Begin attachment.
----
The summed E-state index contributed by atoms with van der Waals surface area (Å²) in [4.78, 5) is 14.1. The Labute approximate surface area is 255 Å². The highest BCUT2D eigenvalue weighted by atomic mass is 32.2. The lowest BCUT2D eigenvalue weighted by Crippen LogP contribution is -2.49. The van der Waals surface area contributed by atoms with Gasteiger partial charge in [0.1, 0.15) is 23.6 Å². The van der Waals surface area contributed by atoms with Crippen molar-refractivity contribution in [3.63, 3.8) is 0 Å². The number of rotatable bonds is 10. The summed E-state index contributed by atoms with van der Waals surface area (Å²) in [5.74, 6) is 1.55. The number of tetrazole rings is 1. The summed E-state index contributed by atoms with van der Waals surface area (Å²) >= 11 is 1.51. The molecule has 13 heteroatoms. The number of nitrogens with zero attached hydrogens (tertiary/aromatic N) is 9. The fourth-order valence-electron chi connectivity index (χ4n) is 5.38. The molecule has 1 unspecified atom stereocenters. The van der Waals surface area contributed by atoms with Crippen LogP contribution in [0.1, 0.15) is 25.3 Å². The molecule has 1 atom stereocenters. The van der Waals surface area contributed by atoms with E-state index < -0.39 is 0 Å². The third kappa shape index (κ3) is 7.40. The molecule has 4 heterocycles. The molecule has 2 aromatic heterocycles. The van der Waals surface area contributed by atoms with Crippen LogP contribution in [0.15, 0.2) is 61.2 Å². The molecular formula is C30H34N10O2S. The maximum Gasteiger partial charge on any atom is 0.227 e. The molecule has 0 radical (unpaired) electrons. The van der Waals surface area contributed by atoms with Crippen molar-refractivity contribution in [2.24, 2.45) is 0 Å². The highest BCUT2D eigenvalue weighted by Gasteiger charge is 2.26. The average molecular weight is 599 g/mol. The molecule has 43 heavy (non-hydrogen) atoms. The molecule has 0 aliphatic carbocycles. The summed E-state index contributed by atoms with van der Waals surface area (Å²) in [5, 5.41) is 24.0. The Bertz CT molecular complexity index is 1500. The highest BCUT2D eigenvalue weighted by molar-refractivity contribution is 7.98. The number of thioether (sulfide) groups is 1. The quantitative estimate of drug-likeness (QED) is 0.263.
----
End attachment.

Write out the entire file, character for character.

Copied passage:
The summed E-state index contributed by atoms with van der Waals surface area (Å²) in [4.78, 5) is 14.1. The Labute approximate surface area is 255 Å². The highest BCUT2D eigenvalue weighted by atomic mass is 32.2. The lowest BCUT2D eigenvalue weighted by Crippen LogP contribution is -2.49. The van der Waals surface area contributed by atoms with Gasteiger partial charge in [0.1, 0.15) is 23.6 Å². The van der Waals surface area contributed by atoms with Crippen molar-refractivity contribution in [3.63, 3.8) is 0 Å². The number of rotatable bonds is 10. The summed E-state index contributed by atoms with van der Waals surface area (Å²) in [5.74, 6) is 1.55. The number of tetrazole rings is 1. The summed E-state index contributed by atoms with van der Waals surface area (Å²) >= 11 is 1.51. The molecule has 13 heteroatoms. The number of nitrogens with zero attached hydrogens (tertiary/aromatic N) is 9. The fourth-order valence-electron chi connectivity index (χ4n) is 5.38. The molecule has 1 unspecified atom stereocenters. The van der Waals surface area contributed by atoms with Crippen LogP contribution in [0.1, 0.15) is 25.3 Å². The molecule has 1 atom stereocenters. The van der Waals surface area contributed by atoms with E-state index < -0.39 is 0 Å². The third kappa shape index (κ3) is 7.40. The molecule has 4 heterocycles. The molecule has 2 aromatic heterocycles. The van der Waals surface area contributed by atoms with Crippen LogP contribution in [0.15, 0.2) is 61.2 Å². The molecular formula is C30H34N10O2S. The maximum Gasteiger partial charge on any atom is 0.227 e. The molecule has 0 radical (unpaired) electrons. The van der Waals surface area contributed by atoms with Crippen molar-refractivity contribution in [2.24, 2.45) is 0 Å². The highest BCUT2D eigenvalue weighted by Gasteiger charge is 2.26. The average molecular weight is 599 g/mol. The molecule has 43 heavy (non-hydrogen) atoms. The molecule has 0 aliphatic carbocycles. The summed E-state index contributed by atoms with van der Waals surface area (Å²) in [5, 5.41) is 24.0. The Bertz CT molecular complexity index is 1500. The highest BCUT2D eigenvalue weighted by molar-refractivity contribution is 7.98. The number of thioether (sulfide) groups is 1. The quantitative estimate of drug-likeness (QED) is 0.263.